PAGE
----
I consulted with my friend who was able to get ‘seed capital’ from an ‘incubator’ for his small startup, which then built a social web app for young people and university students to prepare themselves for the real world. I explained to him I was on the same boat he was while he was developing his app by himself.
His most useful advice was to make the app work first and not wait for funds to get it started. Of course this is close to impossible, since its technical aspects, which seem doable on paper, are extremely complicated, especially since the system is supposed to be decentralized, distributed, and scaleable.
Ruby, or Not Ruby. That Is The Question
Ideally, the entire system should be built on Java. But Java is also quite difficult for amateur programmers. .NET is also out of the question since it requires Microsoft stuff and Microsoft is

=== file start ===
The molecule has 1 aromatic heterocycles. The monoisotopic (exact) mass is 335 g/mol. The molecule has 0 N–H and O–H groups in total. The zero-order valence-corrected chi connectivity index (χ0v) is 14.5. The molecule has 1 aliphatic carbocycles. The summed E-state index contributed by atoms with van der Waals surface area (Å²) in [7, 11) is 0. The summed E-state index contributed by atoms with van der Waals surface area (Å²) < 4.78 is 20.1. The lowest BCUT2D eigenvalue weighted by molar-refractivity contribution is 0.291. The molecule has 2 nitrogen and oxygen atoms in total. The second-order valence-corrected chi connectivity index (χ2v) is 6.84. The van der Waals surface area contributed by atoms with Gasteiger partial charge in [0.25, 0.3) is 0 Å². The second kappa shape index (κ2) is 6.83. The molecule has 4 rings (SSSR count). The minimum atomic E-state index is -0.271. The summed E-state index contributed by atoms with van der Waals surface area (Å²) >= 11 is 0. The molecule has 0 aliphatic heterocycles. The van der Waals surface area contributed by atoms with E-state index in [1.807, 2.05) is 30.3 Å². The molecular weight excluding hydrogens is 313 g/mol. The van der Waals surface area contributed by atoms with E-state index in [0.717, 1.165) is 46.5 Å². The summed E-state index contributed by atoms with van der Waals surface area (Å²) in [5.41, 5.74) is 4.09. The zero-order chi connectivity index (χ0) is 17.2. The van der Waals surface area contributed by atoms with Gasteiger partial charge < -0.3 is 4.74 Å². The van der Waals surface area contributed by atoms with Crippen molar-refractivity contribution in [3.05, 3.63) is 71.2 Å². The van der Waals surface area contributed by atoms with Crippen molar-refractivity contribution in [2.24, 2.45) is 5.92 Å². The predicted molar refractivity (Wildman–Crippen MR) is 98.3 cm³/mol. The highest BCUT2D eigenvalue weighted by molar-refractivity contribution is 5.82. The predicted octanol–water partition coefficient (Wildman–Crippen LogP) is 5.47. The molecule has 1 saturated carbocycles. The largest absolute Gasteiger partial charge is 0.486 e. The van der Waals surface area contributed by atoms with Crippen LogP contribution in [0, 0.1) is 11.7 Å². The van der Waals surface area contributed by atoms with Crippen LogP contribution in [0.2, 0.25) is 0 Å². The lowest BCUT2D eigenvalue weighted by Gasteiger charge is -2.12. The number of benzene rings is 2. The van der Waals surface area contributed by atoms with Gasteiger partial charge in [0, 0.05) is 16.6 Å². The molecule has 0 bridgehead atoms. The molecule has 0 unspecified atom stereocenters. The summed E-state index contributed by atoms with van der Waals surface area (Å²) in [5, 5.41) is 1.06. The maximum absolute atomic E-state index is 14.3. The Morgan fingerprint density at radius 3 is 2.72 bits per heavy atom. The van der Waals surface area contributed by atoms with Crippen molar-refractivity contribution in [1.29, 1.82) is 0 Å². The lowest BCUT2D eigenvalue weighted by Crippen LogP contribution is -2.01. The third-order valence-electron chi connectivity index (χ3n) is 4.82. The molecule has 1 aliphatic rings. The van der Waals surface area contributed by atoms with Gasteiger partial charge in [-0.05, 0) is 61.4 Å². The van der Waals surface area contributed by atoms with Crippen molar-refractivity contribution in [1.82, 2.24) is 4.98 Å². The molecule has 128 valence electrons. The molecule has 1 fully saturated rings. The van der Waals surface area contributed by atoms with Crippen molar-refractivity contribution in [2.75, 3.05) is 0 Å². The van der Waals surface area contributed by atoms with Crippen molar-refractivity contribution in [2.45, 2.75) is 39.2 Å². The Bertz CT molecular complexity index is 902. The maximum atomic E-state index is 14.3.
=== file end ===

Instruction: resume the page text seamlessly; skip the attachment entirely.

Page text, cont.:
evil a monopoly, proven by Bill Gates’ being the richest man. PHP is a viable alternative, but which framework to use? So for now, I am left with Ruby because its Gem and ActiveRecord systems are much easier than Java’s Maven and Hibernate, despite its awful performance and non-scalability.
Despite Ruby’s ease, the system will still be extremely complex. To tackle the complexity, and to more properly plan the system, I’ve made business use-cases as a guide.
Business Use-Case 1
Use cases tell what a user does on the system, while a business use-case tells what users can achieve from the system.
That’s just one business case: addressing the sudden shortage of money, which I’ve observed to be very common both in small and big businesses alike. There are other business cases such as disaster relief, which Smith talks about in Book 4 of The Wealth of Nations, which will be explained in future posts.